Do you know your “Quealth” score yet – chances are the health conscious amongst us might.
A Nottingham-based health-tech firm, roadtohealth has bagged $4m of investment from Reinsurance Group of America, one of the world’s largest life and health reinsurers, after RGA took a minority stake in the business, with further investments planned dependent upon “performance and other criteria”.
The investment, roadtohealth said in a statement, will allow the firm to “accelerate its global growth and product enhancement plans for Quealth”.
What does Quealth do? The app, available for download from the App store, Google Play, the Samsung galaxy App Store and even Lenovo’s recently released App Explorer, helps “health conscious people assess how at risk they are from one or more of the five major non-communicable – and largely preventable – diseases in the developed world; diabetes, cardiovascular disease, cancer, dementia and chronic obstructive pulmonary disease (COPD).”
The app has been clinically validated by representatives of the University of Nottingham, and employs its own team of clinical experts as well as a clinical expert panel. The company uses proprietary algorithms – all of which have obtained an AUC score (a “globally recognized measure of how accurately they can predict clinical outcomes”) between 0.77-0.80 – to try to calculate patients’ chances of contracting one of the above diseases.
The algorithms get their data from in-depth interviews with patients which cover “family medical history, biometrics and lifestyle”.
Based on the “Quealth” score between 1 and 100 that is subsequently calculated, the app has the ability to provide “evidence based content and coaching drawn from the latest behavioural change science to drive sustainable lifestyle improvements.”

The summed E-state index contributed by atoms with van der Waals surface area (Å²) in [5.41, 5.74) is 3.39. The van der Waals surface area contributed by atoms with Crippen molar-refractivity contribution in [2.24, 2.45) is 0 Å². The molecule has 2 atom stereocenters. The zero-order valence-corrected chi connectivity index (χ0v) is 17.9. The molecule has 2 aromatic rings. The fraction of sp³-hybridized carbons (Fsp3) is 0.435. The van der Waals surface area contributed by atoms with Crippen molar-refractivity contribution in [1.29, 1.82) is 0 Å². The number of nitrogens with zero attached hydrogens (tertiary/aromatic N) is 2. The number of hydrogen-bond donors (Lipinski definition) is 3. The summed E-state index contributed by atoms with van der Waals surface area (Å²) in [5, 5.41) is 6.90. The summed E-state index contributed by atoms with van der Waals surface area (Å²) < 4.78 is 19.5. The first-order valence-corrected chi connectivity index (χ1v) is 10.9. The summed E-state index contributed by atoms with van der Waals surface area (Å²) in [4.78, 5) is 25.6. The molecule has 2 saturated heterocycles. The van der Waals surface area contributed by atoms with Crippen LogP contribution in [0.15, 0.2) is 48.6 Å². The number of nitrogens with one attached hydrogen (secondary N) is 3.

Quealth’s founders say that the app will soon be able to provide live biometric and activity data “from hundreds of different mobile apps and wearable devices.” The device is also compatible with wearable devices like Fitbit, Jawbone, and Garmin products.
roadtohealth CEO Alistair Wickens commented “RGA is an ideal investor and partner for roadtohealth; they share the same deep understanding of health risk scoring systems and are conscious of how fast the world is changing when it comes to individuals needing to understand their health risks and wanting the tools to improve them”.
“This first stage investment enables us to work with academic bodies around the world to incorporate regional factors as well as to accelerate our distribution discussions with electronics manufacturers, health and charitable bodies and the medical, life and health insurance markets.”
The potential value of an app such as Quealth, lies in its ability not only to reveal what health risks patients are likely to face, but also to provide ongoing advice and consultancy which can help improve patients chances of living longer.
“Clearly”, says Dr Philip Smalley, Senior Vice President and Chief Mediacal Officer of RGA International Corporation, the RGA subsidiary which is making the investment, “Quealth has the credentials to make its scoring system and the inputs used to generate it relevant to our insurance business.”
Roadtohealth was founded in 2002, and has successfully partnered with multinationals including Aviva, Samsung and HSBC, as well as Patient.info.
RGA is said to have $3.1 trillion of life reinsurance in place and assets of $53.9 billion.
As the baby-boomer generation mature and start to make plans for retirement (if they have not done so already), still enjoying life as much as ever, Life Extension technology will surely become increasingly sought after, and results closely monitored by all generations.
The process of ageing itself is viewed by many entrepreneurs, evangelists and scientists as conquerable and billions are currently being invested into discovering more and more effective ways to combat the onset of old age, be it through diet, exercise, or sheer mental fortitude.
Insurers directly benefit from such investigations too – the potential size of this market threatens to put others in the shade, particularly if the baby-boomers decide to divert more and more of their savings into trying to prolong their lives for as long as they possibly can.